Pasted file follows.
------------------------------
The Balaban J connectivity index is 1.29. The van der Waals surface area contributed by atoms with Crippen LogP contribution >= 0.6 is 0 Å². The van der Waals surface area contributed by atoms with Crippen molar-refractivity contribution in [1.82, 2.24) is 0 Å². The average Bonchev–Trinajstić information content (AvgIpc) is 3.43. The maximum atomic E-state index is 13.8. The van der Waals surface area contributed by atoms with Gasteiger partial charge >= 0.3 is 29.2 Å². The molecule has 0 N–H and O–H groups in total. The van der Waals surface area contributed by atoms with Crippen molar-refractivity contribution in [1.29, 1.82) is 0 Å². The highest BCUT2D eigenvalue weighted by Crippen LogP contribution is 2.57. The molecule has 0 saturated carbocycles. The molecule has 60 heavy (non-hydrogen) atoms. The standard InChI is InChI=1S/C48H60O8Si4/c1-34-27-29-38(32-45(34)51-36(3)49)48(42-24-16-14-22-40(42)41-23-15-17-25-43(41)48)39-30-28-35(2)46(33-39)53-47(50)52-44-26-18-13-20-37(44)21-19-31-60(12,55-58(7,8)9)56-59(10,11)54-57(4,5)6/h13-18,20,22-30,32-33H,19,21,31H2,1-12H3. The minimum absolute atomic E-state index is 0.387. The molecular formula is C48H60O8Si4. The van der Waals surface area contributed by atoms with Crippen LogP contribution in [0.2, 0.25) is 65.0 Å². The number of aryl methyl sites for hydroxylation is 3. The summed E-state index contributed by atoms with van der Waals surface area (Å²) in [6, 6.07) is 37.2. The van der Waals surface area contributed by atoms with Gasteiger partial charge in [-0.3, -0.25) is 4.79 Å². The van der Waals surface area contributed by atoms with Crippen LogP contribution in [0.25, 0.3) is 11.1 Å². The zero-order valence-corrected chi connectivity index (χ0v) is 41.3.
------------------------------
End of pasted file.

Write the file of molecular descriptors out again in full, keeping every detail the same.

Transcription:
The Balaban J connectivity index is 1.29. The van der Waals surface area contributed by atoms with Crippen LogP contribution >= 0.6 is 0 Å². The van der Waals surface area contributed by atoms with Crippen molar-refractivity contribution in [1.82, 2.24) is 0 Å². The average Bonchev–Trinajstić information content (AvgIpc) is 3.43. The maximum atomic E-state index is 13.8. The van der Waals surface area contributed by atoms with Gasteiger partial charge >= 0.3 is 29.2 Å². The molecule has 0 N–H and O–H groups in total. The van der Waals surface area contributed by atoms with Crippen molar-refractivity contribution in [1.29, 1.82) is 0 Å². The highest BCUT2D eigenvalue weighted by Crippen LogP contribution is 2.57. The molecule has 0 saturated carbocycles. The molecule has 60 heavy (non-hydrogen) atoms. The standard InChI is InChI=1S/C48H60O8Si4/c1-34-27-29-38(32-45(34)51-36(3)49)48(42-24-16-14-22-40(42)41-23-15-17-25-43(41)48)39-30-28-35(2)46(33-39)53-47(50)52-44-26-18-13-20-37(44)21-19-31-60(12,55-58(7,8)9)56-59(10,11)54-57(4,5)6/h13-18,20,22-30,32-33H,19,21,31H2,1-12H3. The minimum absolute atomic E-state index is 0.387. The molecular formula is C48H60O8Si4. The van der Waals surface area contributed by atoms with Crippen LogP contribution in [0.2, 0.25) is 65.0 Å². The number of aryl methyl sites for hydroxylation is 3. The summed E-state index contributed by atoms with van der Waals surface area (Å²) in [6, 6.07) is 37.2. The van der Waals surface area contributed by atoms with Gasteiger partial charge in [-0.3, -0.25) is 4.79 Å². The van der Waals surface area contributed by atoms with Crippen LogP contribution in [0.25, 0.3) is 11.1 Å². The zero-order valence-corrected chi connectivity index (χ0v) is 41.3.